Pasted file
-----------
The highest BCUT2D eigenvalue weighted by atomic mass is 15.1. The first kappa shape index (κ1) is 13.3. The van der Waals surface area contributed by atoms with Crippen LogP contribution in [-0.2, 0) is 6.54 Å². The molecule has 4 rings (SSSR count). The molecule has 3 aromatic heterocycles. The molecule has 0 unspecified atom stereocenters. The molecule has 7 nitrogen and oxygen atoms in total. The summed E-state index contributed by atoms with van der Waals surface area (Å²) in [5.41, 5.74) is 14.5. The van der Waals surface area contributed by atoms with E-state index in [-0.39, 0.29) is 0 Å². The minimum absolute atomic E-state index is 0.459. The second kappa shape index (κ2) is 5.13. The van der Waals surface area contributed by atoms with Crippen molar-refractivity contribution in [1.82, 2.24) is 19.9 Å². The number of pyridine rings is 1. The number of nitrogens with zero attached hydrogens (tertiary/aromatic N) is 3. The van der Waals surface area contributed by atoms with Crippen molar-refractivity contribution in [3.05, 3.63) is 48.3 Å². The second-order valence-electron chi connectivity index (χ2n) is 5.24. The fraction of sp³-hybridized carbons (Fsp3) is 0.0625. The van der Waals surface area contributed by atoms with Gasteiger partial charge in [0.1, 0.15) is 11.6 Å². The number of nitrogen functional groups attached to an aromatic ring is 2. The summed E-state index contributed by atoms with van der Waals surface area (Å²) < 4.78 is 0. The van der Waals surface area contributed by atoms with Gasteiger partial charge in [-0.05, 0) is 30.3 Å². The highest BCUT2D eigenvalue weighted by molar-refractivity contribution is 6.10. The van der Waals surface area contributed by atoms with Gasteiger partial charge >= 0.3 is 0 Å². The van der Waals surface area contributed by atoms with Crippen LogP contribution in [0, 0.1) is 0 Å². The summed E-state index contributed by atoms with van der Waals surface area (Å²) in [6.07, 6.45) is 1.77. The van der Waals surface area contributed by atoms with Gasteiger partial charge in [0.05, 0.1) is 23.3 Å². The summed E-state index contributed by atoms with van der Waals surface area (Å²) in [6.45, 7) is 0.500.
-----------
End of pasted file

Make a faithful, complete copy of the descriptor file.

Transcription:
The highest BCUT2D eigenvalue weighted by atomic mass is 15.1. The first kappa shape index (κ1) is 13.3. The van der Waals surface area contributed by atoms with Crippen LogP contribution in [-0.2, 0) is 6.54 Å². The molecule has 4 rings (SSSR count). The molecule has 3 aromatic heterocycles. The molecule has 0 unspecified atom stereocenters. The molecule has 7 nitrogen and oxygen atoms in total. The summed E-state index contributed by atoms with van der Waals surface area (Å²) in [5.41, 5.74) is 14.5. The van der Waals surface area contributed by atoms with E-state index in [-0.39, 0.29) is 0 Å². The minimum absolute atomic E-state index is 0.459. The second kappa shape index (κ2) is 5.13. The van der Waals surface area contributed by atoms with Crippen molar-refractivity contribution in [1.82, 2.24) is 19.9 Å². The number of pyridine rings is 1. The number of nitrogens with zero attached hydrogens (tertiary/aromatic N) is 3. The van der Waals surface area contributed by atoms with Crippen molar-refractivity contribution in [3.05, 3.63) is 48.3 Å². The second-order valence-electron chi connectivity index (χ2n) is 5.24. The fraction of sp³-hybridized carbons (Fsp3) is 0.0625. The van der Waals surface area contributed by atoms with Gasteiger partial charge in [0.1, 0.15) is 11.6 Å². The number of nitrogen functional groups attached to an aromatic ring is 2. The summed E-state index contributed by atoms with van der Waals surface area (Å²) < 4.78 is 0. The van der Waals surface area contributed by atoms with Gasteiger partial charge in [-0.05, 0) is 30.3 Å². The highest BCUT2D eigenvalue weighted by molar-refractivity contribution is 6.10. The van der Waals surface area contributed by atoms with Gasteiger partial charge >= 0.3 is 0 Å². The van der Waals surface area contributed by atoms with Crippen LogP contribution in [0, 0.1) is 0 Å². The summed E-state index contributed by atoms with van der Waals surface area (Å²) in [6.07, 6.45) is 1.77. The van der Waals surface area contributed by atoms with Gasteiger partial charge in [0.05, 0.1) is 23.3 Å². The summed E-state index contributed by atoms with van der Waals surface area (Å²) in [6.45, 7) is 0.500.